In any case, for the Maghreb, the full Islamization precedes the Arabization in centuries. There were two waves of Arabization: one, minor, started with the first Umayad invasion in the 7-8th century. I'm not sure about Tunis, more closely related to the East, but in Algeria and Morocco, this first wave was limited to urban centres, the lower classes and the rural areas being totally Berber still in the 13th century. The Arabization of these areas took place during the second wave: started by the bedouin Banu Hilal in the 11th century, they moved with 250,000 people from north Arabia and instead of staying in urban centres, spreaded all across the agricultural fields and stepparian areas. The nomad Berbers were subjugated and integrated, the sedentary populations were well annihilated, to the point of reverting to nomadism ancient agrarian areas, or subjugated as well. In Morocco and Algeria, this happened after the collapse of the Almohad Empire in mid 13th century, they were settling there for some time before, with no consequences because to that point they had been checked by the Almohads.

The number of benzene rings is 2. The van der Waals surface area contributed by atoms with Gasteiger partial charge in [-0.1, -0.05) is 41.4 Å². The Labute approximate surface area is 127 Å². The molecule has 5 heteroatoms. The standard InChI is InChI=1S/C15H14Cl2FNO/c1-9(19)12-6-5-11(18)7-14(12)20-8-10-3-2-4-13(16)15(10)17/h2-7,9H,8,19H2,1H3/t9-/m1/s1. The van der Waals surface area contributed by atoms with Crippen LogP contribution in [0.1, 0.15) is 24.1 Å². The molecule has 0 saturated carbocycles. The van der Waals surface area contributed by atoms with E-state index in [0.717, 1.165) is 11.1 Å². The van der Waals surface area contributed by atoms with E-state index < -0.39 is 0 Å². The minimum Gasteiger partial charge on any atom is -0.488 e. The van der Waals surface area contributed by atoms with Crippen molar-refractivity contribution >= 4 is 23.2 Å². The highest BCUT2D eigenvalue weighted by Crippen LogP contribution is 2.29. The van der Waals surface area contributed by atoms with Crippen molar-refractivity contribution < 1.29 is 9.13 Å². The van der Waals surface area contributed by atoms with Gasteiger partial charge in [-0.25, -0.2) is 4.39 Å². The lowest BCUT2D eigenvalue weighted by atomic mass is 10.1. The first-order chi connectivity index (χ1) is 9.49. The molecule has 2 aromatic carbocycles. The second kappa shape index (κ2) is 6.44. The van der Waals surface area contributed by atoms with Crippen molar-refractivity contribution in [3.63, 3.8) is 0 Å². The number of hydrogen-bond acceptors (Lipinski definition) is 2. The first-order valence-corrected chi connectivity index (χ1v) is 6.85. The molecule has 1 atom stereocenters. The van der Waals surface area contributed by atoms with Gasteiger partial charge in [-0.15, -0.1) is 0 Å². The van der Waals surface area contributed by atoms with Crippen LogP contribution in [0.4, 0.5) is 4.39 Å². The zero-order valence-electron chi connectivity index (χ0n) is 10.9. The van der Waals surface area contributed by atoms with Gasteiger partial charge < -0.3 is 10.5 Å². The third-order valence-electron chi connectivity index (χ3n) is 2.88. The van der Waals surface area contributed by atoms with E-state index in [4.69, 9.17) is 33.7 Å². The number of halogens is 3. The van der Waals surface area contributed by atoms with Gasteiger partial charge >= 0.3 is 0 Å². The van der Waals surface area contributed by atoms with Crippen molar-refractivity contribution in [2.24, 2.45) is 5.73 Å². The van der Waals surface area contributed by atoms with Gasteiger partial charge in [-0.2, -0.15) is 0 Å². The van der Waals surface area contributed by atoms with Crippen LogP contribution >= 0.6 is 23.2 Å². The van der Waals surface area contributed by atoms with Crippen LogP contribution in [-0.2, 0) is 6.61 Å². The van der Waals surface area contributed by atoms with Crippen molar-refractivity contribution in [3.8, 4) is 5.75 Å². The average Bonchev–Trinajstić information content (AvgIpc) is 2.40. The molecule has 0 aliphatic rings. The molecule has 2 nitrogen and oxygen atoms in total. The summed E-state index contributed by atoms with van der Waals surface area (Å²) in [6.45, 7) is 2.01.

In Morocco, today the Arabic spoken there is very mixed, but traditionally there were two dialects. One was predominant in the north, Fez, Rabat, Tetouan, Tanger... This dialect was considered to belong to the first wave. In the rest of the country, in the centre and the south, the dialect was a form of Bedouin, coming from the second wave.

After the Banu Hilall, other Bedouin tribes crossed to Maghreb. In the Sahara, as late as 17th century the Beni Hassan were responsable of the Arabization of Berber tribes in what is today Western Sahara, Mauretania and part of Algeria.
Thank you very much for this very good reply, I was aware of role played by Banu Hilal there . It seems that we can say that by 1500s, arabs had become majority in these areas as also in Egypt and Iraq.